By Yemi Oyeyemi, Abuja.
The Chief Justice of Nigeria CJN, Honourable Justice Ibrahim Tanko Muhammad has challenged judges and lawyers to go on individual self-cleansing and do everything possible to rid the law profession of bad eggs.
He lamented the issuance of reckless ex-parte orders by judges and filing of frivolous suits and forum shopping by lawyers.
The CJN issued the challenge on Tuesday in Abuja while inaugurating Justice Hussein Baba Yusuf as the substantive Chief Judge of the Federal Capital Territory FCT judiciary.
His words: “An occasion like this may be auspicious for self-assessment. It is by co-incidence that this event comes at a time the Nigerian Bar Association is holding its 61st Annual General Conference tagged: “TAKING THE LEAD”.
“The legal profession should indeed take the lead in all human affairs. However, the lead is at a price.
“We cannot take the lead when our courts issue ex-parte orders recklessly. We cannot take the lead when many litigants with support of their counsels engage in forum shopping.
“We cannot take the lead when counsel file a case before a court that they know lacks jurisdiction and the judge proceeds to hear the case. We cannot take the lead when counsels file frivolous cases in our courts just for nuisance value or to buy time.
“Administration of justice is the bedrock of not only democratic or civilized societies, but it also extends beyond the borders of civilized nations. No society can afford to discard administration of justice.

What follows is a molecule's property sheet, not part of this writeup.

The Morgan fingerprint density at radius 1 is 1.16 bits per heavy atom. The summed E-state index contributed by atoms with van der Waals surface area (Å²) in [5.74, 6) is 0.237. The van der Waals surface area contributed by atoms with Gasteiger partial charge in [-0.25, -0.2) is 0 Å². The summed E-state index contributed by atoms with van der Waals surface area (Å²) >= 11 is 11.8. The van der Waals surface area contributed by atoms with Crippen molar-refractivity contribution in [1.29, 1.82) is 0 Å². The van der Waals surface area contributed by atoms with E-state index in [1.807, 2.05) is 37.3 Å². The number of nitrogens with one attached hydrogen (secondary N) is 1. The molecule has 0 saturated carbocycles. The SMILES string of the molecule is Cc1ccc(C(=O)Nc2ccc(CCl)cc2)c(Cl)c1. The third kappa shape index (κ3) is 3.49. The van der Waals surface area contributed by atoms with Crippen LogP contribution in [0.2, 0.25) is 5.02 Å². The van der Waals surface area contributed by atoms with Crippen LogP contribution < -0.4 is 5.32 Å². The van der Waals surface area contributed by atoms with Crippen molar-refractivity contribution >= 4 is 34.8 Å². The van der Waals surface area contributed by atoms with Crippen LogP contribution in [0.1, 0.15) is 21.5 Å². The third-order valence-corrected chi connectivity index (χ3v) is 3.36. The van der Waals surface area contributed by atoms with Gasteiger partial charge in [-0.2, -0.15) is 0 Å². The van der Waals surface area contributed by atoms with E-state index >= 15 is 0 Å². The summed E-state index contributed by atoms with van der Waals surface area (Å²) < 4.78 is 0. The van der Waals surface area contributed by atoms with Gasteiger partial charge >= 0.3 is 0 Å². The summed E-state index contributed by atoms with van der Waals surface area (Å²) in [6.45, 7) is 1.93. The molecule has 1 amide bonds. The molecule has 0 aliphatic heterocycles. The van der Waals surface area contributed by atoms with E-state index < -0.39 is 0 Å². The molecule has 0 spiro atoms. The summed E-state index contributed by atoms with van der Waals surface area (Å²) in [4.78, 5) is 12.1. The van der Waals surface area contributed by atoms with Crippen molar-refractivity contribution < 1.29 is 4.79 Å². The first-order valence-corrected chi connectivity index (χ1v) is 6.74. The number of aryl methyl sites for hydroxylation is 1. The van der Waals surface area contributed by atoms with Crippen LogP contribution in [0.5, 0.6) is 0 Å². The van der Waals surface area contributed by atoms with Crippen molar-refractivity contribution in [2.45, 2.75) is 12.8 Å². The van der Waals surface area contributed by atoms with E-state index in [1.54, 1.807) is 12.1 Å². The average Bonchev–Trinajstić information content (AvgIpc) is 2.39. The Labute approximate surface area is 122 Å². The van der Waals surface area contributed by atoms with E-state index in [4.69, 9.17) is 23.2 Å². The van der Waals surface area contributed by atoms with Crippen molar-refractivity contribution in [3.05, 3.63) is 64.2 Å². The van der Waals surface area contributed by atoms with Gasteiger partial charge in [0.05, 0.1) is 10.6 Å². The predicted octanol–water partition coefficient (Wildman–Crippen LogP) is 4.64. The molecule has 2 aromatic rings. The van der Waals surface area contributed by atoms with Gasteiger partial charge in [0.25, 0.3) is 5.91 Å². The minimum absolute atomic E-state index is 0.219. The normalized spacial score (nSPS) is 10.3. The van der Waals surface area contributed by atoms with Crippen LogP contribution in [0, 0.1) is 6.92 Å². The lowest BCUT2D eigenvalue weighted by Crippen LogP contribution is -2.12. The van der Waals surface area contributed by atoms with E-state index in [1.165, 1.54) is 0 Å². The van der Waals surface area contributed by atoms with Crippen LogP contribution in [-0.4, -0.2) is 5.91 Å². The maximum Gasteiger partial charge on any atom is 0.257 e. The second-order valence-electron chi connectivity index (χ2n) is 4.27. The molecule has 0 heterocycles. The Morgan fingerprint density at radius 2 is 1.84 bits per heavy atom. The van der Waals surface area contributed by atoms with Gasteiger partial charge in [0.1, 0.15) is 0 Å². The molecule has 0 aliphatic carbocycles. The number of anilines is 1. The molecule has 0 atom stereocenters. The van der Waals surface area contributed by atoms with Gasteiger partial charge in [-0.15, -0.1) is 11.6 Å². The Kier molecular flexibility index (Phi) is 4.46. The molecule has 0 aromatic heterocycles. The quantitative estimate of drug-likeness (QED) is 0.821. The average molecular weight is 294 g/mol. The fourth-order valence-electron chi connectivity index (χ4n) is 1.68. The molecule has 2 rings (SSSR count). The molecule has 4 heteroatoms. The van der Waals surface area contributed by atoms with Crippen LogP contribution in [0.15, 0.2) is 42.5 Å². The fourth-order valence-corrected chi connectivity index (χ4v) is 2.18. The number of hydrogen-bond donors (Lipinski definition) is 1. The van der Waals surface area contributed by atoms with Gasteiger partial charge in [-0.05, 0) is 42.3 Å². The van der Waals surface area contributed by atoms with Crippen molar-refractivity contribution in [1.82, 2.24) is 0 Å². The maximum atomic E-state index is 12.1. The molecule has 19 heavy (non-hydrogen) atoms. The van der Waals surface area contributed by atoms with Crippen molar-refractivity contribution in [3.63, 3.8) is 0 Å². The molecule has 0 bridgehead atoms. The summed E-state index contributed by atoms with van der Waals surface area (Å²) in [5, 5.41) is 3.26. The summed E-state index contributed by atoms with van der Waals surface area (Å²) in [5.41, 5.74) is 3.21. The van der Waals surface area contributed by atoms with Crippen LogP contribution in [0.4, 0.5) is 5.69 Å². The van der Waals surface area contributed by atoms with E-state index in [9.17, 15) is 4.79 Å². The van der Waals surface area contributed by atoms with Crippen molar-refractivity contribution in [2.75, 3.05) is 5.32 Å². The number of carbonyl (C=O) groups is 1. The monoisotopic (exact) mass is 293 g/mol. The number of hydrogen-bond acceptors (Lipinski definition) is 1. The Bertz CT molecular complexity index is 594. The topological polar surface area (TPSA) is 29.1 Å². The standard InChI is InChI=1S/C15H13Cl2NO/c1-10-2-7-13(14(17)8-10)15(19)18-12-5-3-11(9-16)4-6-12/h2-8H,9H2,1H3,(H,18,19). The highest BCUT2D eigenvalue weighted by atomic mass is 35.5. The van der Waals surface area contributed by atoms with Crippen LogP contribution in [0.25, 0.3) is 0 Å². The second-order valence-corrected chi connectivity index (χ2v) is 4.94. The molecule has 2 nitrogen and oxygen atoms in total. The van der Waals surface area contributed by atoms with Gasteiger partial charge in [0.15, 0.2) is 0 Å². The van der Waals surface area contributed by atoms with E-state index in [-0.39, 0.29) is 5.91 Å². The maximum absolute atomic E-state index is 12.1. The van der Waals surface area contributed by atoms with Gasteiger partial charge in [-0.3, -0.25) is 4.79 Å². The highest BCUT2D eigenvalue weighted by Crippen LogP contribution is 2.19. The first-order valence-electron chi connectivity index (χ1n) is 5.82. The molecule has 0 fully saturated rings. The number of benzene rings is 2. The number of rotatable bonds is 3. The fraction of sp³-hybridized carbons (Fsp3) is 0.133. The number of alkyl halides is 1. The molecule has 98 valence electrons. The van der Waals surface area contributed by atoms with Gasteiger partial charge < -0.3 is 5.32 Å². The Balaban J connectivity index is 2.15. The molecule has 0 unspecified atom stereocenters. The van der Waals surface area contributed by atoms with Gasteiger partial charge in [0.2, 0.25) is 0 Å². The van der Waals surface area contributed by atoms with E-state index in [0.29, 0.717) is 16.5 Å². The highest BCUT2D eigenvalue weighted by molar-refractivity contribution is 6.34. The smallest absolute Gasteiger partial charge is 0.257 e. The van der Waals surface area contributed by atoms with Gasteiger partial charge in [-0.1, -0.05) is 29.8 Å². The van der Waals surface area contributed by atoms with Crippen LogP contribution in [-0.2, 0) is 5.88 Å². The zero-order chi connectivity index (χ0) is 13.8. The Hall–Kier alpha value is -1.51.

“There is no regime in any country that can operate without a judiciary. No matter how primitive a society is, it must have its own mechanism for resolution of its disputes. Otherwise, that society will drifts into anarchy, self-destruction and extinction.
“We must not only do self-assessment, we also need self-cleansing. All hands must, therefore, be on deck from both the Bar and the Bench to rid the legal profession of bad eggs.
“In recent times, I had cause, in a number of occasions, to warn judges to desist from engaging themselves in unwholesome practices that will erode public confidence in the administration of justice.
“The rising number of cases filed in all our courts is a pointer that Nigerians have confidence in the justice system. The Bar and the Bench must guard that confidence jealously.
“The legal profession is the building under which we are sheltered. If we fold our hands and watch others destroy it or we participate in the destruction, it will collapse on us. We will then have no roof over our heads. “